He said the exact cost of organised crime was difficult to measure accurately, although ''regrettably the sense is that it is increasing, both as technology improves and there are more players coming into the field''.
In a speech to a meeting of attorneys-general in Washington, Mr McClelland suggested that criminals were now behaving like well-run corporations, constantly changing their tactics and using professionals such as lawyers and accountants to cover their tracks.
''Borders mean little to organised crime groups that often span multiple jurisdictions. Globalisation and advances in technology have allowed crimes to be committed remotely and in markets that were previously difficult for criminals to access.''
The government is also concerned that criminals are focusing their efforts on ''gaps in strategies'' in government efforts to face up to the international nature of the problem. In a joint declaration with the US, Canada, New Zealand and Britain, the government earlier this month signed a major agreement to share technologies, law enforcement agents and information.
A report on the problem by the Australian Crime Commission predicted that illicit drugs would remain the main source of income for criminal groups, although new communications technologies had made other sorts of crime increasingly attractive, with relatively low risks and high returns.
In particular, criminal groups have been using the latest social networking trends.
''Second Life, MySpace, YouTube, Facebook as well as increased use of internet banking and wireless technologies are changing how people communicate, and creating opportunities for criminals to infiltrate and influence vulnerable members of society,'' the report said.
It follows new laws allowing law enforcement agencies to confiscate criminal assets and require individuals suspected of unexplained wealth to demonstrate it was legally acquired.
The commission's annual report shows that in 2008-09 more than $12 million was recovered in unpaid taxes and $5 million in money earned from crime.
The government is spending $14.5 million on a Criminal Intelligence Fusion Centre to co-ordinate the attack on organised crime between various intelligence agencies. Mr McClelland said the government would be particularly focusing on the banking and finance industry.

May 14, 2010

Something sick in the system

 ON MARCH 19, Shandong farmer Li Baoxiang consented to his only son being vaccinated for swine flu. That night, eight-year-old Li Zhikang said he felt sick. By the morning his body was trembling all over. Yesterday the father stood with tears streaming down his face at Beijing Children's Hospital as his boy struggled for life inside a crib in the intensive care unit. ''He's my only child,'' Li said. ''My own mother is sick and I cannot bring myself to tell her why we have come to Beijing. I'm such a trivial and ordinary person. I know I can't fight against the government.''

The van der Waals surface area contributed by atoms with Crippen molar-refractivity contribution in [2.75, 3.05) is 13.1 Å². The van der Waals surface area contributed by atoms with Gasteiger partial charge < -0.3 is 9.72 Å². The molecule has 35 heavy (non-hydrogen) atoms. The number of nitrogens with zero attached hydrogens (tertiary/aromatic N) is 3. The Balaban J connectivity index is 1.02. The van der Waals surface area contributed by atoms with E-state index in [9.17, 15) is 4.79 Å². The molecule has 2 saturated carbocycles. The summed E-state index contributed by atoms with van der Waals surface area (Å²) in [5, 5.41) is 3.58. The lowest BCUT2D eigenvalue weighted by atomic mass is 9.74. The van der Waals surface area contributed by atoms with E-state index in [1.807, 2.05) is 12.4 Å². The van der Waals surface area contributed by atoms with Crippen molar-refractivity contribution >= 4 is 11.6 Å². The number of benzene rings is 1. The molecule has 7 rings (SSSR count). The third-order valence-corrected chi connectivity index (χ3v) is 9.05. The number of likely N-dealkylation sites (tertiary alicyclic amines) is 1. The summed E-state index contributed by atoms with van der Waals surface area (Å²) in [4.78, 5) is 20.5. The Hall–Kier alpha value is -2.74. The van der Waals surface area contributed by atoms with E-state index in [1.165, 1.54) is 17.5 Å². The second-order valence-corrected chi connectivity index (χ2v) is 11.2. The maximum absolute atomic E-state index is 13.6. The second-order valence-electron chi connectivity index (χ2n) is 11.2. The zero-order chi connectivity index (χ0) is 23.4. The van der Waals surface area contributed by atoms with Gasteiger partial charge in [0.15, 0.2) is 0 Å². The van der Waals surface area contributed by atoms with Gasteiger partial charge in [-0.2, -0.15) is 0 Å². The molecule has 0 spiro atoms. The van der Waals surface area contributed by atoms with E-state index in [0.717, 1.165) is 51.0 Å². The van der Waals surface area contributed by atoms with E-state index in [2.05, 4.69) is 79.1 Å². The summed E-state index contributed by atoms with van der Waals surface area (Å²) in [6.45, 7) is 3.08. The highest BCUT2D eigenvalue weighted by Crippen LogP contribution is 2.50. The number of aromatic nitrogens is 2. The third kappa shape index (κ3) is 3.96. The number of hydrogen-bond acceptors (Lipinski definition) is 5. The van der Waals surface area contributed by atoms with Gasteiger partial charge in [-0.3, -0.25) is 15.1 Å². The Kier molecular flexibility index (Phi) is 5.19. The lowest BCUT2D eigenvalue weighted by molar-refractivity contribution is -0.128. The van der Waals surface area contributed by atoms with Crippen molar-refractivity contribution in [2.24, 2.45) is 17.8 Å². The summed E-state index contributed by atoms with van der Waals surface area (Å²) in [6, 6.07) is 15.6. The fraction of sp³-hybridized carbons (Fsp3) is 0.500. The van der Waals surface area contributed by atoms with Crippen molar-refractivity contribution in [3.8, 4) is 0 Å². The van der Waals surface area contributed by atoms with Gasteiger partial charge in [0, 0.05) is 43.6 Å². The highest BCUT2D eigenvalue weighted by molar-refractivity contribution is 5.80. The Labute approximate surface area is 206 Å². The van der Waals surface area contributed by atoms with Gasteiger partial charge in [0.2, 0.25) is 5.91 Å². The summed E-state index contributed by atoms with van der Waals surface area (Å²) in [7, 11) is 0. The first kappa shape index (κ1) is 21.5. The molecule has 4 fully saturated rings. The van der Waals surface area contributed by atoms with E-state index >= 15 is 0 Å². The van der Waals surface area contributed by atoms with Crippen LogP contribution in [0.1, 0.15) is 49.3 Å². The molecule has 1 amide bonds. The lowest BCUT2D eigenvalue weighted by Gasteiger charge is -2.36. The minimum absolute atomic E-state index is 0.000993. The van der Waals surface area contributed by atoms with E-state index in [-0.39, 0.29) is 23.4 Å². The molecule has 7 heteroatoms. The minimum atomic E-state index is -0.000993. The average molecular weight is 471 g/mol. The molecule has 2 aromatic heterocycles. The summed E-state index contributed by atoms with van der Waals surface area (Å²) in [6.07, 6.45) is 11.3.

Li's family tragedy has become a conflict with the Chinese government because no official would investigate his claim that a dodgy vaccination had made his child sick. He tried the town, city, provincial and central governments, and various departments within each of them, only to be told each time that his problem should be taken some place else.

The person who did listen was Wang Keqin, chief reporter at the China Economic Times. Wang had earned a reputation as one of China's leading investigative journalists after exposing how mafia groups controlled Beijing's taxi industry, how mafia henchman had gunned down farmers at the village of Dingzhou after being called in by its Communist Party chief to resolve a land dispute, and also how collusion and cover-ups with blood transfusions in Henan province had caused a horrendous AIDS epidemic among the poorest peasants who lived there.

Two days before Li's son's vaccination, on March 17, Wang published his latest expose - this time of how health officials and business interests had colluded to create a monopoly on the province's vaccination system, worth 60 million yuan ($A9.8 million) a year.

He told how vials were left in sweltering conditions in order to stop the government's quality assurance stickers peeling off, while complaints were ignored. Wang linked those grossly mishandled vaccination vials with the deaths of four children and the illnesses of 74 others.

But his story and the victims he interviewed were treated as a threat to China's social stability rather than an urgent heath issue. Complainants were systematically rounded up, detained, and escorted back to their home villages. Wang was warned that his life may be in danger if he returned to Shanxi.

Another renowned Chinese journalist, Qian Gang, who now works at Hong Kong University's China media project after being pushed out of the Southern Weekend newspaper, described the ''chill'' that Wang's report sent through China.